Free Speech - Olympics Special
THE COST OF THE OLYMPICS
To kick things off we’ve asked three young people to answer this question:
Are young people benefiting from the cost of the London Olympics?
Thomas Marshall-Potter (UCL and author of thesis The Regeneration Games: London 2012 and the Making of a New Community)
I see the Olympics as a machine, not one driven by sport, but one driven by the forces of regeneration. Categorised as a ‘mega- event’ the Olympics has the power to affect whole economies and therefore has the power to both benefit and severely disadvantage young lives in London and the host boroughs.
In the case of Newham, for example, the Olympics has breathed new life into an area in desperate need of investment, but in turn, has brought with it higher house prices and significantly less social housing. The communities that the Olympic committee forcibly removed in 2005 have now been replaced by large new developments, which are out of the reach of young people.
The Olympics, to me, just highlights the continuing gentrification of East London, and provides a false hope for the future of the Olympic boroughs. Following the same trajectory as Barcelona’ 92, the London games appears to have a sporting legacy worthy of recognition, but it’s the social legacy it leaves behind, where we will truly see the impact of the investment on the lives of younger generations.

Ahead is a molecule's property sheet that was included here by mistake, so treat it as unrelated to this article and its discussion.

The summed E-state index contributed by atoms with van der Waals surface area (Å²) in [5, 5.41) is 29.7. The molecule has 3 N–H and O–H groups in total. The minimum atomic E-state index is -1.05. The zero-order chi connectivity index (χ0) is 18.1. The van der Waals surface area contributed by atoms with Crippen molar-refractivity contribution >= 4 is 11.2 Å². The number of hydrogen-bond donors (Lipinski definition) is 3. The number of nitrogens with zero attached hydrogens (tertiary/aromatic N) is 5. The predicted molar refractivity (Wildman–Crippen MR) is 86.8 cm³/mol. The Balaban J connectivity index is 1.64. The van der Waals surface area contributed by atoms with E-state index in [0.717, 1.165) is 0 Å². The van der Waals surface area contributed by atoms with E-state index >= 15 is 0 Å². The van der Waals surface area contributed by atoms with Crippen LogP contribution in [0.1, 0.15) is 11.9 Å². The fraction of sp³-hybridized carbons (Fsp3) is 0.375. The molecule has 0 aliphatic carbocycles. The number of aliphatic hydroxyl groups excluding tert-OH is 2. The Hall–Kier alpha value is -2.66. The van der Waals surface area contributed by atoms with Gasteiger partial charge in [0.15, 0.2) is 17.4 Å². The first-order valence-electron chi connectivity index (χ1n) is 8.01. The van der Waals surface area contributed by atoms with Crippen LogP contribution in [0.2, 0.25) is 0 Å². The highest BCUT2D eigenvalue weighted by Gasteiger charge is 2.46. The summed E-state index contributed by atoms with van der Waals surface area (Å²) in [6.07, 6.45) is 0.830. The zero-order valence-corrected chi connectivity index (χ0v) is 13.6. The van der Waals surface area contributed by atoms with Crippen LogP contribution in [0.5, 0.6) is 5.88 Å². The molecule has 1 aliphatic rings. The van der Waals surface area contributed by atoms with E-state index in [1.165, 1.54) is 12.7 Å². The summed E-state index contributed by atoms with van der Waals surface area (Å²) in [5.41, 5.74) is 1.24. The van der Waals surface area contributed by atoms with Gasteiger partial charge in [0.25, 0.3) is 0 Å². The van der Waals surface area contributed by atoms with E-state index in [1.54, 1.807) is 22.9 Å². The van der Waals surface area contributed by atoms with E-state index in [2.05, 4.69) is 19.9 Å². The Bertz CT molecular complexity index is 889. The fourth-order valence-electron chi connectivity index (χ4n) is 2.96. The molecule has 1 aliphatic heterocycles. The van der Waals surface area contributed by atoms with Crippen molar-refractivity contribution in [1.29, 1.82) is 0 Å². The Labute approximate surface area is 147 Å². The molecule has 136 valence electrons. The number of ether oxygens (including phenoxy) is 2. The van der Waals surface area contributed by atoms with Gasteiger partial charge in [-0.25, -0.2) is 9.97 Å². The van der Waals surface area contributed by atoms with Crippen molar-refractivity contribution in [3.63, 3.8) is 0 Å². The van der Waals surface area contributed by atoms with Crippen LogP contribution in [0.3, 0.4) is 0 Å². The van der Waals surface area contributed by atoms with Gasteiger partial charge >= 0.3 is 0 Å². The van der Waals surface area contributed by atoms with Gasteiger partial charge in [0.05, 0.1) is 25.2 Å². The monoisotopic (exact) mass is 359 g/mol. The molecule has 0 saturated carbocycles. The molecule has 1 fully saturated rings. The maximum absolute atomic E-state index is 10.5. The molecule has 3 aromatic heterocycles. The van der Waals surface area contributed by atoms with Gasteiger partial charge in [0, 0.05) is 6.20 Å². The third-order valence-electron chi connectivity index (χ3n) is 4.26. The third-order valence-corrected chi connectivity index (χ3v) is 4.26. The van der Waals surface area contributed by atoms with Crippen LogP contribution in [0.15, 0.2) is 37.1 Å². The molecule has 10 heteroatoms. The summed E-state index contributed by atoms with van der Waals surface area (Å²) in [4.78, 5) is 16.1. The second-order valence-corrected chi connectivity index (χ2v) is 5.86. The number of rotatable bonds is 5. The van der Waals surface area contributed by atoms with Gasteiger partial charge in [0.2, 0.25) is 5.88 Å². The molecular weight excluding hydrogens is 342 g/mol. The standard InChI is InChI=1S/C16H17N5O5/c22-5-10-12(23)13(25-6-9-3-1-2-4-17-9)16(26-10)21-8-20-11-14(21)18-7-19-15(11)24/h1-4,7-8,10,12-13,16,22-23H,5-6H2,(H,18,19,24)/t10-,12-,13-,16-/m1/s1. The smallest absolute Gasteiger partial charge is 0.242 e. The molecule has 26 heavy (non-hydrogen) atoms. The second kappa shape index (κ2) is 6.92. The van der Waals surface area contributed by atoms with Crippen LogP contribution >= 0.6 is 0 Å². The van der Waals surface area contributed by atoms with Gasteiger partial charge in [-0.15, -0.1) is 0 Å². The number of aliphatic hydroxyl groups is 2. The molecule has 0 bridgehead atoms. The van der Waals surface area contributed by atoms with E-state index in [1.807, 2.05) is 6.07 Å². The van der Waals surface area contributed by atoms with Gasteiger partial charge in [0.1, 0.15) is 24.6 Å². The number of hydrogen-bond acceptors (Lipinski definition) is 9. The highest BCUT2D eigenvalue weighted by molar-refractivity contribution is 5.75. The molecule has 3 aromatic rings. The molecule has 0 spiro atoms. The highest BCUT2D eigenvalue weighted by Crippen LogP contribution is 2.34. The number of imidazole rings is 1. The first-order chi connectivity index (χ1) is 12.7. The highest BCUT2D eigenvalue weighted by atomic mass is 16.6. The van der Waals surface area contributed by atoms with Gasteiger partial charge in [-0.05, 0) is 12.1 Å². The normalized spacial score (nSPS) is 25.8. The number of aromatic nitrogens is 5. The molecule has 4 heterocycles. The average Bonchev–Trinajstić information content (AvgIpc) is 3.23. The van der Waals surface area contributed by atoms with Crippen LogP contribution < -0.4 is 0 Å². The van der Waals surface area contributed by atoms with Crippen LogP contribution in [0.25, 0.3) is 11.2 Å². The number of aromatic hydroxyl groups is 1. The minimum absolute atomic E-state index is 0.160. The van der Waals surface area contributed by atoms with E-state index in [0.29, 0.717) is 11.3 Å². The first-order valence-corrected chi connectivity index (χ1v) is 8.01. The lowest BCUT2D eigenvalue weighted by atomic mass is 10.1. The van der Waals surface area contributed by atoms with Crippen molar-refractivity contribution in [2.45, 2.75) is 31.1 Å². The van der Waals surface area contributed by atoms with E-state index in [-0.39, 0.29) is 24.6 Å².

Jita Mitra, Creative Director, Hackney
Having started up my production company based in Hackney this year, I’ve seen a real change in the area. There’s a buzz, a hushed excitement. There's a lot of luck to be made. Being young and running your own business can be hard - you need people to take you seriously. But numerous events and companies eager to promote themselves in the area has meant start-up custom has been good. We’ve been lucky.
At the same time, with a convoluted ticket booking system and a wooly legacy I’m not sure the access is immediate or awareness widespread.
One thing is for sure, there’s going to be a hell of a party. Any excuse. With East London at the heart of the new urban social scene and set to host an international audience, it should be an Olympics to remember for all.
Shereece Marcantonio, Teenager and Sexual Health Campaigner, Newham
Being a teenager from the heart of the Olympic borough, I feel extremely left out!
My only chance of involvement was volunteering but even the process of that was oh-so ridiculous, feeling completely unfriendly towards young people. I was under the impression that part of why we won the bid was for the work we would do in involving our young people, but I can’t see much evidence of that from where I’m sitting.
Travelling will be out of control, as will so many other aspects of everyday life. As for the amount of money being spent on the games when vital local youth services are having their budgets cut, or being closed down all together – it feels like some priorities have got slightly muddled up in recent years.
Thinking about it, how are young people benefitting from the Olympics being in London? I hope we will benefit in the long run, with the new facilities and rejuvenation of the borough but as of now, I'm failing to find my British spirit and look forward to the games.
Meanwhile check out the super power street artist that is Shepard Fairey talking about his latest and largest mural on free speech:
Pretty cool huh? So… make sure you’re plugged in to your sofa and set to BBC Three on Wednesday at 8pm where Jake and Michelle, a panel of guests, a live studio audience and the opinion tracking Power Bar will be ready and waiting for you.
See you then.
Free Speech is on Wednesday at 8pm.